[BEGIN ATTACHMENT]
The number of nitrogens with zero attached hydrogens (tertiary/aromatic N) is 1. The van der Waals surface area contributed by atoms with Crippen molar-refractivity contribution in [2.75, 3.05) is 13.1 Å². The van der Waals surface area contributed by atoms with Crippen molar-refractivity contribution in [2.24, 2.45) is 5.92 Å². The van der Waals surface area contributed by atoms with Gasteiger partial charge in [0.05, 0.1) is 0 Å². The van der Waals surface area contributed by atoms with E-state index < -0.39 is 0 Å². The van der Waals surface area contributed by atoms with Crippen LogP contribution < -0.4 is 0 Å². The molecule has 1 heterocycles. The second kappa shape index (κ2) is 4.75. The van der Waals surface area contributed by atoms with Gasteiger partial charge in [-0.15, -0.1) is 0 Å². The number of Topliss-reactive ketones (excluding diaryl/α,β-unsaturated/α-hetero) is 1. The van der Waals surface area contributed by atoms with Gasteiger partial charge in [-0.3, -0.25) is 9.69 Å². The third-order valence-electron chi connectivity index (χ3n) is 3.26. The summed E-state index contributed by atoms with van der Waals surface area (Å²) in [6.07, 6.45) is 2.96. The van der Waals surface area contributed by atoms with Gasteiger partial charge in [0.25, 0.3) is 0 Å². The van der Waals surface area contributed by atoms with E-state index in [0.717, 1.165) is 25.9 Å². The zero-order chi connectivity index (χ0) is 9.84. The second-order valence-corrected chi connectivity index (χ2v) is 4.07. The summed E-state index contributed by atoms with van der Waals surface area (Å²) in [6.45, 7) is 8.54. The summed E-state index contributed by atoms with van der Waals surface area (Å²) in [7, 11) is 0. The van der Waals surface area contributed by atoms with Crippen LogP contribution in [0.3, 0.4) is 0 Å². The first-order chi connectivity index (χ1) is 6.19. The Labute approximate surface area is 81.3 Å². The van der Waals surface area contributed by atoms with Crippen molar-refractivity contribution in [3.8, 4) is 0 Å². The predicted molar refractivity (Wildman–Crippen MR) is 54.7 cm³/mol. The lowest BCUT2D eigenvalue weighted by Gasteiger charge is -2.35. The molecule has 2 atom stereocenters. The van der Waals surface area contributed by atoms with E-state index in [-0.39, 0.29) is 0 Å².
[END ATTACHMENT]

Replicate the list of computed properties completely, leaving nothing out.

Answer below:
The number of nitrogens with zero attached hydrogens (tertiary/aromatic N) is 1. The van der Waals surface area contributed by atoms with Crippen molar-refractivity contribution in [2.75, 3.05) is 13.1 Å². The van der Waals surface area contributed by atoms with Crippen molar-refractivity contribution in [2.24, 2.45) is 5.92 Å². The van der Waals surface area contributed by atoms with Gasteiger partial charge in [0.05, 0.1) is 0 Å². The van der Waals surface area contributed by atoms with E-state index < -0.39 is 0 Å². The van der Waals surface area contributed by atoms with Crippen LogP contribution < -0.4 is 0 Å². The molecule has 1 heterocycles. The second kappa shape index (κ2) is 4.75. The van der Waals surface area contributed by atoms with Gasteiger partial charge in [-0.15, -0.1) is 0 Å². The number of Topliss-reactive ketones (excluding diaryl/α,β-unsaturated/α-hetero) is 1. The van der Waals surface area contributed by atoms with Gasteiger partial charge in [-0.3, -0.25) is 9.69 Å². The third-order valence-electron chi connectivity index (χ3n) is 3.26. The summed E-state index contributed by atoms with van der Waals surface area (Å²) in [6.07, 6.45) is 2.96. The van der Waals surface area contributed by atoms with Gasteiger partial charge in [0.25, 0.3) is 0 Å². The van der Waals surface area contributed by atoms with E-state index in [0.717, 1.165) is 25.9 Å². The zero-order chi connectivity index (χ0) is 9.84. The second-order valence-corrected chi connectivity index (χ2v) is 4.07. The summed E-state index contributed by atoms with van der Waals surface area (Å²) in [6.45, 7) is 8.54. The summed E-state index contributed by atoms with van der Waals surface area (Å²) in [7, 11) is 0. The van der Waals surface area contributed by atoms with Crippen LogP contribution in [0.3, 0.4) is 0 Å². The first-order chi connectivity index (χ1) is 6.19. The Labute approximate surface area is 81.3 Å². The van der Waals surface area contributed by atoms with Crippen molar-refractivity contribution in [3.8, 4) is 0 Å². The predicted molar refractivity (Wildman–Crippen MR) is 54.7 cm³/mol. The lowest BCUT2D eigenvalue weighted by Gasteiger charge is -2.35. The molecule has 2 atom stereocenters. The van der Waals surface area contributed by atoms with E-state index in [-0.39, 0.29) is 0 Å².